Biden's dilemma in Asia's new trade agreement

Biden walks by Vice President-elect Kamala Harris as he prepares to deliver remarks about the U.S. economy on November 16, 2020 in Wilmington, Delaware.

This was adapted from the November 16 edition of CNN's Meanwhile in America, the daily email about US politics for global readers. Click here to read past editions and subscribe.

(CNN)America's longest presidential tantrum shows no sign of abating.

At one point on Sunday, President Donald Trump appeared to admit for the first time that he lost to Joe Biden in the election that took place 13 days ago. But he soon followed up with a tweet barrage insisting he was conceding nothing. Trump's behavior is increasingly absurd, weakening American democracy and ripping even greater chasms in a divided nation.
But like everything else about his presidency, it's all about him.
There are plenty of theories for what is driving Trump's denial. It could just be a fragile ego that can't bear the reality of his defeat. He might be trying to keep his supporters revved up in the false belief that the election was stolen in order to build a foundation for a 2024 campaign. The former reality show host could be priming a fanbase for future business endeavors. And there's a good chance he simply wants to screw up the country for the next president.
    All of the above explanations are consistent with the President's character. But like the coronavirus, the facts of the election remain impervious to his alternative realities. On the final electoral map, Biden has 306 electoral votes, way past the magic 270 mark needed to win the presidency and identical to the tally Trump boasted was a "landslide" four years ago. The President's lawsuits have failed to live up to his claims of coordinated nationwide fraud, and are going nowhere in the courts. In the coming days, states will begin certifying their fair election results, closing off any legal avenue for a comeback.
    The most likely scenario from here is that Trump leaves office in January in a tacit admission of reality -- but refuses to ever publicly accept his loss. His departure will therefore become a sad but utterly predictable metaphor for his presidency, which insulted truth from its first hours to its last.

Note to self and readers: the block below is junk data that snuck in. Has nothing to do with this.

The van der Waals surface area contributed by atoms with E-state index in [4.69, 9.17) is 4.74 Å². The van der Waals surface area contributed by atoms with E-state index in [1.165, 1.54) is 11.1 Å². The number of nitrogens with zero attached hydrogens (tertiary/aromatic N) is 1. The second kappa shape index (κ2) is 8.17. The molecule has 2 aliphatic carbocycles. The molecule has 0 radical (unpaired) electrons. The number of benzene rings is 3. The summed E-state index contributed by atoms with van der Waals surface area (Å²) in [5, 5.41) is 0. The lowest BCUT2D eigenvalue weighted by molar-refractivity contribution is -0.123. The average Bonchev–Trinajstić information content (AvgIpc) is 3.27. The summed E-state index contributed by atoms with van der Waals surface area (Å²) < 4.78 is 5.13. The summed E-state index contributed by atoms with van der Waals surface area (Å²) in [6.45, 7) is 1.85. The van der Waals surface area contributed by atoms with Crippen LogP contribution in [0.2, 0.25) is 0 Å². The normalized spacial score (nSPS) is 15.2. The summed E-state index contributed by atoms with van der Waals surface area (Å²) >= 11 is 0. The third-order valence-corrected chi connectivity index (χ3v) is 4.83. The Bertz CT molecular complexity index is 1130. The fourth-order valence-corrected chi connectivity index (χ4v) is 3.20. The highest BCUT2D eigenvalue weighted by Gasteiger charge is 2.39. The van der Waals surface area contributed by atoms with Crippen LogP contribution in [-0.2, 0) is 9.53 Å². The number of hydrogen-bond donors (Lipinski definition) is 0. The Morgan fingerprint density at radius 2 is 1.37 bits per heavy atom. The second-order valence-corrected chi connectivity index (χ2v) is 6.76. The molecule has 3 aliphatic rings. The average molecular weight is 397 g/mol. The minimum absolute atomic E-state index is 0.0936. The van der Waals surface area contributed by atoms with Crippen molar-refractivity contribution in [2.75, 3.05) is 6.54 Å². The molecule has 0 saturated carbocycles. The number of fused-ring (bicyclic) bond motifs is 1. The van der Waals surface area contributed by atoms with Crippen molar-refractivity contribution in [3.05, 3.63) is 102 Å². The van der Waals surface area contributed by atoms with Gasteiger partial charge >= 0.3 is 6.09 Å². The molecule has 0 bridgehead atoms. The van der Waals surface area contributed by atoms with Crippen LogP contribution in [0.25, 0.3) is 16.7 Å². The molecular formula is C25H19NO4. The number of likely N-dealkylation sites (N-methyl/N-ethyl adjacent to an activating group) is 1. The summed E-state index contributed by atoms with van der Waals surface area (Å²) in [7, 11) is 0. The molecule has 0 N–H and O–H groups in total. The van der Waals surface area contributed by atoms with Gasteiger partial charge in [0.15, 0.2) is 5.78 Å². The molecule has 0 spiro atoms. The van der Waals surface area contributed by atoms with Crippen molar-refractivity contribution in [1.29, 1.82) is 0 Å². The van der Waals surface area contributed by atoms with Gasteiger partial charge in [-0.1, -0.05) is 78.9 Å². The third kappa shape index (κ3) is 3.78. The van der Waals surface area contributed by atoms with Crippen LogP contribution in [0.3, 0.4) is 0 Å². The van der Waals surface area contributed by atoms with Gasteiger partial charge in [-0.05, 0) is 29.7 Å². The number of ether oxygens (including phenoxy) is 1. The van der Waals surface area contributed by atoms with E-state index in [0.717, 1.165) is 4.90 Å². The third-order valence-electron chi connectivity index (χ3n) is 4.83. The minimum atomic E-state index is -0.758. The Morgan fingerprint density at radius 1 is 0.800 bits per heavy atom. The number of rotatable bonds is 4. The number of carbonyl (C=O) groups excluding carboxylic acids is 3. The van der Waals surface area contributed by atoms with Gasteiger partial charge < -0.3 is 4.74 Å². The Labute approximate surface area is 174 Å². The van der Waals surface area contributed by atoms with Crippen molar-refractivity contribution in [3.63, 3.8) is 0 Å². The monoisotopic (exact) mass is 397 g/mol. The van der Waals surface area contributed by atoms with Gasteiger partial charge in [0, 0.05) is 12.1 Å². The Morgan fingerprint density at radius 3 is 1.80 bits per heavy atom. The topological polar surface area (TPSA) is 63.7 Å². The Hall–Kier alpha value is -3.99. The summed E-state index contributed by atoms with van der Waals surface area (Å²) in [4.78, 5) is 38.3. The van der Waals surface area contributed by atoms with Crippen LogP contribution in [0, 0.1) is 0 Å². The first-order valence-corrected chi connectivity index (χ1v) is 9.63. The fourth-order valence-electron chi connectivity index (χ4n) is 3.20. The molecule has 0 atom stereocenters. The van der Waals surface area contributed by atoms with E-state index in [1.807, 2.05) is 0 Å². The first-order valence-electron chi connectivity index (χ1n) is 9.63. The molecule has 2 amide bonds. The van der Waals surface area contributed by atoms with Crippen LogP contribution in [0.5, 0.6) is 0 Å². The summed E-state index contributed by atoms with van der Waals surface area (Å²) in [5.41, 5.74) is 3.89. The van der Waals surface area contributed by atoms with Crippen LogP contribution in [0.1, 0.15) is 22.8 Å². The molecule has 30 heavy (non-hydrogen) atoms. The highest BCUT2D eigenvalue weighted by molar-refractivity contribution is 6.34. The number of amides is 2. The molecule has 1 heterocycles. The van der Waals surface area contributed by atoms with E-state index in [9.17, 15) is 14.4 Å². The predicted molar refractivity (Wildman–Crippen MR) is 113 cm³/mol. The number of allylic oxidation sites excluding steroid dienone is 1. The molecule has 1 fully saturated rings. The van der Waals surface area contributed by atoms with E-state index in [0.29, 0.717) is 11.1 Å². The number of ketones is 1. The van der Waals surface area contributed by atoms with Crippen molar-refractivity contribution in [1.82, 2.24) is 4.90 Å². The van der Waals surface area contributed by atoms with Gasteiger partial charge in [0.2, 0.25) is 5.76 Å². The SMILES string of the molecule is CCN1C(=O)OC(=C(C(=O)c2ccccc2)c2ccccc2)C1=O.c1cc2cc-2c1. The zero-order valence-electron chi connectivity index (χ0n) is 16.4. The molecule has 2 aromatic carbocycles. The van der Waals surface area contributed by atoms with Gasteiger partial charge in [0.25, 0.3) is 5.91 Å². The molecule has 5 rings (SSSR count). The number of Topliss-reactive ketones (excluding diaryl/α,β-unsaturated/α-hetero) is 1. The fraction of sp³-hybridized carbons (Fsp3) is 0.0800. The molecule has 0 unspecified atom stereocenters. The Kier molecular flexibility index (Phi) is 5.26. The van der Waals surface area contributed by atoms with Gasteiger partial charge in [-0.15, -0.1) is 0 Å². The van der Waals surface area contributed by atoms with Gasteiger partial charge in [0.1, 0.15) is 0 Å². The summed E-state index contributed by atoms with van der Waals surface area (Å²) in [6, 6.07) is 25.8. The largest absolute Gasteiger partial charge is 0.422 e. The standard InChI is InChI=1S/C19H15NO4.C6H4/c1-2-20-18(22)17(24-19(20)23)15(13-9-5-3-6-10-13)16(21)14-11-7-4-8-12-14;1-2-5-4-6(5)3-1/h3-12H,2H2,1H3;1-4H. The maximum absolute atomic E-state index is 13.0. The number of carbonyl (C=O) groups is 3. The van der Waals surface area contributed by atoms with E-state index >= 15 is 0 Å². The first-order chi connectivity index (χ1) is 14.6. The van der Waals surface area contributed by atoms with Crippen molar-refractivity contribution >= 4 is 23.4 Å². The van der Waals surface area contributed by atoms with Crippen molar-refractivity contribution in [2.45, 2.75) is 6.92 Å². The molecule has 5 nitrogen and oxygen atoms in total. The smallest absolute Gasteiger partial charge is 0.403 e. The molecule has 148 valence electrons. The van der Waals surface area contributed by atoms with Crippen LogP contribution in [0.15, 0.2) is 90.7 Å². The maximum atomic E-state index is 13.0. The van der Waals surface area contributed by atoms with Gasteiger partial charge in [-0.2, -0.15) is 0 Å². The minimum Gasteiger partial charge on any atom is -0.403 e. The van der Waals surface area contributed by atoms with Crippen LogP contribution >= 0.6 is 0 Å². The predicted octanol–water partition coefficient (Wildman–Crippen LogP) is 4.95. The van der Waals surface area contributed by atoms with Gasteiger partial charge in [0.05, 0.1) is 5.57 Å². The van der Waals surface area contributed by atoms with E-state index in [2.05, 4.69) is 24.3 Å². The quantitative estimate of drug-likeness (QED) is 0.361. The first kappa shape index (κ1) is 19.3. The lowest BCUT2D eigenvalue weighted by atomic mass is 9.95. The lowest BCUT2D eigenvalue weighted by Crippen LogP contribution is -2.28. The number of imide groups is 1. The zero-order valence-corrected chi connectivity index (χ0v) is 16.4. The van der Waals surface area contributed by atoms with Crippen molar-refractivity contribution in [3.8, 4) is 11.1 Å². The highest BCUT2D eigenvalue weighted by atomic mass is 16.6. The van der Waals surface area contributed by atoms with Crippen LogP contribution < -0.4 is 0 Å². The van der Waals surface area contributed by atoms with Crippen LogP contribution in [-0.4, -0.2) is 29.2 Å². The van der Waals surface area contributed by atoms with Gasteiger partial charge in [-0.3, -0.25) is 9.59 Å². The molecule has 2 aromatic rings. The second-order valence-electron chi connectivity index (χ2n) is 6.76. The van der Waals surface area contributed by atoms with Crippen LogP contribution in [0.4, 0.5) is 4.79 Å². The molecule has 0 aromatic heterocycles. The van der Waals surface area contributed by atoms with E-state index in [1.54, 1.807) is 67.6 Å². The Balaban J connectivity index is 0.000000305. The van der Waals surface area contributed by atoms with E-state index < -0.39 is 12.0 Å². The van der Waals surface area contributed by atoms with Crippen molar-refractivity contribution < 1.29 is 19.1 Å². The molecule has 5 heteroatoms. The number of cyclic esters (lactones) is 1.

Trump 4 Life

    Fans and supporters of the outgoing President hit the streets of Washington, DC, on Saturday to protest against the election results.
    A rally at Freedom Plaza, Saturday Nov. 14, 2020, in Washington.
    A "Stop the Steal" protest in Washington, U.S. November 14, 2020.
    The rally at Freedom Plaza on Saturday, Nov. 14, 2020, in Washington.

    'Like passing the baton in a race'

    In case there was any doubt whether the Trump administration's refusal to begin the transfer of power makes sense, Dr. Anthony Fauci said Sunday that "it would be better" if government health officials could start working with Biden's transition team as the coronavirus pandemic worsens. "Of course it would be better if we could start working with them," Fauci, the director of the National Institute of Allergy and Infectious Diseases, told CNN's Jake Tapper on Sunday. "As you know, I've been through multiple transitions now, having served six presidents for 36 years. And it's very clear that the transition process that we go through ... is really important in a smooth handing over of the information as well as it's almost like passing the baton in a race. You don't want to stop and then give it to somebody, you want to essentially keep going."

    Happy together

    While America is struggling to get through a messy election, the rest of the world is moving on.
    A massive free trade pact signed by 15 Asia-Pacific nations on Sunday is the most tangible sign yet of how the US retreat from global leadership under Trump has forced other countries to make their own arrangements. It's also a boost for China's geopolitical influence and poses an immediate challenge to Biden, who would like to bolster the US as a Pacific power but faces tight political constraints at home.
    The Regional Comprehensive Economic Partnership, or RCEP, includes the 10 members of the Association of Southeast Asian Nations, plus China, Japan, South Korea, Australia and New Zealand. Though less comprehensive than the Trans Pacific Partnership deal that Trump ditched, the pact makes one of Washington's biggest fears a reality — that China will have an outsize say in creating the region's trade rules.
    This all creates a dilemma for Biden. How can he show that the US is "back" in Asia without seeking to become part of the region's trading infrastructure? But how can he reconcile such a move with a political climate in the US — including in the Midwestern swing states that won him the election — that sees any form of trade deal as tantamount to throwing away US jobs?
    The Asia trade question is just one of the thorny issues reflecting the fact that while Biden's election represents a return to a more traditional US role in the world, things have changed since he last spent time in the White House.

      'We are operating on just completely different sets of facts'

      Trump's presidency may have been a flash in the pan, but the divisions he created in America will be longer-lived. Remarking on the fact that both Biden and Trump received over 70 million votes in the presidential election, former President Barack Obama told CBS News' Gayle King on Sunday, "What it says is that we are still deeply divided. The power of that alternative worldview that's presented in the media that those voters consume -- it carries a lot of weight." Asked by King if that worries him, Obama responded, "Yes. It's very hard for our democracy to function if we are operating on just completely different sets of facts."